4 

A replicated study in 2010 at three underpasses below two roads in an agricultural area of Cumbria, UK (Berthinussen & Altringham 2012) found that one of three underpasses had a greater proportion of bats flying through it than crossing over the road above at traffic height. At one underpass (6 m wide x 5 m high x 30 m long) located on an original bat commuting route, 96% of bats (864 of 904) flew through it to cross the road and 4% (32 of 904) flew over the road above at traffic height. At two underpasses (5 m wide x 2.5 m high x 15 m long; 6 m wide x 3 m high x 30 m long), 4% (39 of 1,117) and 31% of bats (11 of 36) flew through them and 67% (751 of 1,117) and 61% (22 of 36) crossed the road above at traffic height. Both underpasses were not located on original bat commuting routes, but attempts had been made to divert bats towards them with planting. The two roads had 2–3 lanes of traffic carrying an average of 12,000–17,000 vehicles/day. At each of three underpasses, crossing bats were observed and recorded with bat detectors during 10 x 90 minute surveys at dusk or dawn in June–July 2010.

5 

A replicated study in 2013 at three underpasses below two roads in the UK (Berthinussen & Altringham 2015) found that more bats crossed through the underpasses than over the road above, but at two underpasses up to a third of bats still crossed the road above at traffic height. At one underpass (4.5 m wide and high x 45 m long), 95% of bats (608 of 639) flew through it to cross the road, and 5% (31 of 639) flew over the road above at traffic height. At two underpasses (2.5 m wide and high x 70 m long; 2.5 m wide and high x 45 m long), 70% (199 of 283) and 66% of bats (129 of 196) flew through them to cross the road, but 29% of bats (82 of 283 and 57 of 196) crossed the road above them at traffic height. All three underpasses were installed for bats. Observations of crossing bats and recordings of bat calls were made during 6–10 x 60 minute surveys at dusk or dawn at each underpass in June–August 2013.

6 

A replicated, site comparison study in 2013–2015 of six culverts and six open-span underpasses under a road in Victoria, Australia (Bhardwaj et al 2017) found that culverts and underpasses were used more frequently to cross the road by bat species adapted to cluttered habitats, but results were mixed for bat species adapted to open and edge habitats. Bat species adapted to cluttered habitats crossed the road more often through culverts (average 5 times/night) and underpasses (10 times/night) than over the road above (2 times/night above both). Bat species adapted to edge habitats crossed less often through culverts (1 time/night) than over the road above (13 times/night), but more often through underpasses (29 times/night) than over the road above (4 times/night). Bat species adapted to open habitats crossed more often over the road above culverts (31 times/night) and underpasses (19 times/night) than through culverts (1 time/night) or underpasses (12 times/night). Culverts were box culverts (3–3.6 m wide and high x 24–67 m long) with a concrete floor. Underpasses were large, open structures (10–90 m wide x 3–15 m high x 30–54 m long) with natural vegetation below. The road was a four-lane divided highway carrying an average of 8,000–14,000 vehicles/day. Six bat detectors were deployed/site to record crossing bats for a total of four full nights in December–January in 2013/2014 and 2014/2015.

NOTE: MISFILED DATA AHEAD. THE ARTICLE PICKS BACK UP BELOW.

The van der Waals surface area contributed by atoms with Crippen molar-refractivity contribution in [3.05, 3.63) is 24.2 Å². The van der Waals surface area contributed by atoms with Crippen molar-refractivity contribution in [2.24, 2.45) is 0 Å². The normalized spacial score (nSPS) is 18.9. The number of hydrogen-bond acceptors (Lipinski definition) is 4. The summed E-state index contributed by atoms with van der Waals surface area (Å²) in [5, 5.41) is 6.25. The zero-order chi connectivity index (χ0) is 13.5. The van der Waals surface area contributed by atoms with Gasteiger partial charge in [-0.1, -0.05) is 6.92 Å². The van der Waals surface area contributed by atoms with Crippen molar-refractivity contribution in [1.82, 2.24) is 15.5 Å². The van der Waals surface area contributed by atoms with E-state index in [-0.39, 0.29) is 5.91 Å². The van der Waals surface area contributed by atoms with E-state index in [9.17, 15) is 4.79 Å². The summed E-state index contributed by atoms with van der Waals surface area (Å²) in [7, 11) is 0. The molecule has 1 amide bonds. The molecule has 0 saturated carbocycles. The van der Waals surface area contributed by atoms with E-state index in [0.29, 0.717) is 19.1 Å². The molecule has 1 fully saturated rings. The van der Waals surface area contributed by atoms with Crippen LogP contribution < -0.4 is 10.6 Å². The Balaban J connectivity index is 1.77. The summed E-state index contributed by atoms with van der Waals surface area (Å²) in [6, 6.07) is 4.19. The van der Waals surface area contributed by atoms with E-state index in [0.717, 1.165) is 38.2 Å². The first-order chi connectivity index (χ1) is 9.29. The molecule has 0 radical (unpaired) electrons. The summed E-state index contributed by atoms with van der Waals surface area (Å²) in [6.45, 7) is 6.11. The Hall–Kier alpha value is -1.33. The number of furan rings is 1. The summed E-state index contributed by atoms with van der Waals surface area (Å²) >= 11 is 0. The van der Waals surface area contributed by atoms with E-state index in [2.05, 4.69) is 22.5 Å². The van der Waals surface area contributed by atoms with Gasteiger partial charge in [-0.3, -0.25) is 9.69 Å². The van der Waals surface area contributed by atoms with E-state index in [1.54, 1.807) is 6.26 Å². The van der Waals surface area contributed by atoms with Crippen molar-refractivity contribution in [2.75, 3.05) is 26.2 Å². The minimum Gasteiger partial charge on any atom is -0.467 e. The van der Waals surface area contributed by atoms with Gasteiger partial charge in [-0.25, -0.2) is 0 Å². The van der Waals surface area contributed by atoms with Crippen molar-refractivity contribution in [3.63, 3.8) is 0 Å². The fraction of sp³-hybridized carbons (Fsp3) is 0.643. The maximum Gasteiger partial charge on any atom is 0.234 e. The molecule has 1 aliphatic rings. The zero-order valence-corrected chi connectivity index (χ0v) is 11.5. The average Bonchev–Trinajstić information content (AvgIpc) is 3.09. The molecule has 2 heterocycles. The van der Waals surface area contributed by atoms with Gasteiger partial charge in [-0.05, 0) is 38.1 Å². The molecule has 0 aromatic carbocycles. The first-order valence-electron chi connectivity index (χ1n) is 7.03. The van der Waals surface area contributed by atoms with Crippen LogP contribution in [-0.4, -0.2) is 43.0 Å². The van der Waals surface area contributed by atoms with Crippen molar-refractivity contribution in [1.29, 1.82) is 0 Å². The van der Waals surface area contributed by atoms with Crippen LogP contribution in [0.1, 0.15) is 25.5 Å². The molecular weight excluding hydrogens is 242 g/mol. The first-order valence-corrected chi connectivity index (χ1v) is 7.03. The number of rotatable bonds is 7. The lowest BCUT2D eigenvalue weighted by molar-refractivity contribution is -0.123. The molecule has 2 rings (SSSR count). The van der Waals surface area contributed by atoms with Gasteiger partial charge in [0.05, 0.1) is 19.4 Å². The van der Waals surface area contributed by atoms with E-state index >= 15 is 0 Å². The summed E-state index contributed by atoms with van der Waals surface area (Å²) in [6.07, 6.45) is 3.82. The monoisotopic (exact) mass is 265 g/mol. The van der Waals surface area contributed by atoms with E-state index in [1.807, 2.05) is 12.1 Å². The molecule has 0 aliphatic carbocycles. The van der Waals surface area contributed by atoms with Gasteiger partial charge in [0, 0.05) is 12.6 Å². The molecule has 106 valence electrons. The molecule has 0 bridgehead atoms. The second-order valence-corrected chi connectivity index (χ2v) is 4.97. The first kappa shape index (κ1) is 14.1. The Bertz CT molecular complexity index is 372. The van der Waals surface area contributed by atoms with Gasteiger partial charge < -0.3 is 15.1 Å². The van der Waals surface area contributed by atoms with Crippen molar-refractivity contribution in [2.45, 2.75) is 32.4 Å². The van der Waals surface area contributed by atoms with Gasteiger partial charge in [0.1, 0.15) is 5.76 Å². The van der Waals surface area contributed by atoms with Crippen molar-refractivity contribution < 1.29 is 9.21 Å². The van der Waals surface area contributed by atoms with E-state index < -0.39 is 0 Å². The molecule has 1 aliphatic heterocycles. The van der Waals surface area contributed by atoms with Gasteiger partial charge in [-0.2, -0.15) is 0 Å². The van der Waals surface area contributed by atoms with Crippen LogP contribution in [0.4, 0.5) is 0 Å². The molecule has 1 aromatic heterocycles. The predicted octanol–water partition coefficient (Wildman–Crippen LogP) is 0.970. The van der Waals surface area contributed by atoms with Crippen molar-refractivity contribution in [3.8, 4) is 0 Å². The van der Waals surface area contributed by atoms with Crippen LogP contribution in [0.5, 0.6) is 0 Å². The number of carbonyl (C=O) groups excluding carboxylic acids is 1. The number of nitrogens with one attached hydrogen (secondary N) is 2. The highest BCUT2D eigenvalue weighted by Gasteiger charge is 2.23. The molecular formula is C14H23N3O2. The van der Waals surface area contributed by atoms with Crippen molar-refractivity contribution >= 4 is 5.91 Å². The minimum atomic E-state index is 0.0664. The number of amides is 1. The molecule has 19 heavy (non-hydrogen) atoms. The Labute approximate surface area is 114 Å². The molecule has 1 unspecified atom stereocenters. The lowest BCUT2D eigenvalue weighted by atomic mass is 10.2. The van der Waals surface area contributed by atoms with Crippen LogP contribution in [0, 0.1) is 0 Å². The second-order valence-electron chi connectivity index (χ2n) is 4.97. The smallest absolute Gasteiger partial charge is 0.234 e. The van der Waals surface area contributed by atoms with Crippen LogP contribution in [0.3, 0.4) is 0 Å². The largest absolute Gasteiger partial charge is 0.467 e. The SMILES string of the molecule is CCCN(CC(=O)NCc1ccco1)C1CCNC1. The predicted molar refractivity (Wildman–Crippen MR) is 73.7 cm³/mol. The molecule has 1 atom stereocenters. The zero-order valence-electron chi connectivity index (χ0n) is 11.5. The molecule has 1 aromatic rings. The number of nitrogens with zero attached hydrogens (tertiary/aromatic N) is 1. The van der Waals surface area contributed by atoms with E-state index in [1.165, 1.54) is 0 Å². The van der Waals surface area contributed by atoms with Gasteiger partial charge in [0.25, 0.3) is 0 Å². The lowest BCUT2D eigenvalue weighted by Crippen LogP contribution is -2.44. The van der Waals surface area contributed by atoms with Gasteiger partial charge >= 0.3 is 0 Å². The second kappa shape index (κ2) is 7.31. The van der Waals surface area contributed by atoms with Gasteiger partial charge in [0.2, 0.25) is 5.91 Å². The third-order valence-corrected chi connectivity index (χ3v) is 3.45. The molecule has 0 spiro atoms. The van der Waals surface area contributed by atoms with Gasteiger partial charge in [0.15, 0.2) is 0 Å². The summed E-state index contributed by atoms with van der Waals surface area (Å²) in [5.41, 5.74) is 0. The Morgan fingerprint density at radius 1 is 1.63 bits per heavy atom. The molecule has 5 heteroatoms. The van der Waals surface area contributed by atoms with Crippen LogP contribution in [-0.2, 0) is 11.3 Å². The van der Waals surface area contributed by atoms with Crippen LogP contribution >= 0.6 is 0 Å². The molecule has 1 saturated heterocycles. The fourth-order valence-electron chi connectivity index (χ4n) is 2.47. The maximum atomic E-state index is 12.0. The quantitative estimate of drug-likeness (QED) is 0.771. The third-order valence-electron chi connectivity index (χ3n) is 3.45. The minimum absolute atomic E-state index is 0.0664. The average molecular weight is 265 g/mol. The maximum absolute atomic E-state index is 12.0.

Referenced papers

Please cite as:

Berthinussen, A., Richardson, O.C., Smith, R.K., Altringham, J.D. & Sutherland, W.J. (2018) Bat Conservation. Pages 67-93 in: W.J. Sutherland, L.V. Dicks, N. Ockendon, S.O. Petrovan & R.K. Smith (eds) What Works in Conservation 2018. Open Book Publishers, Cambridge, UK.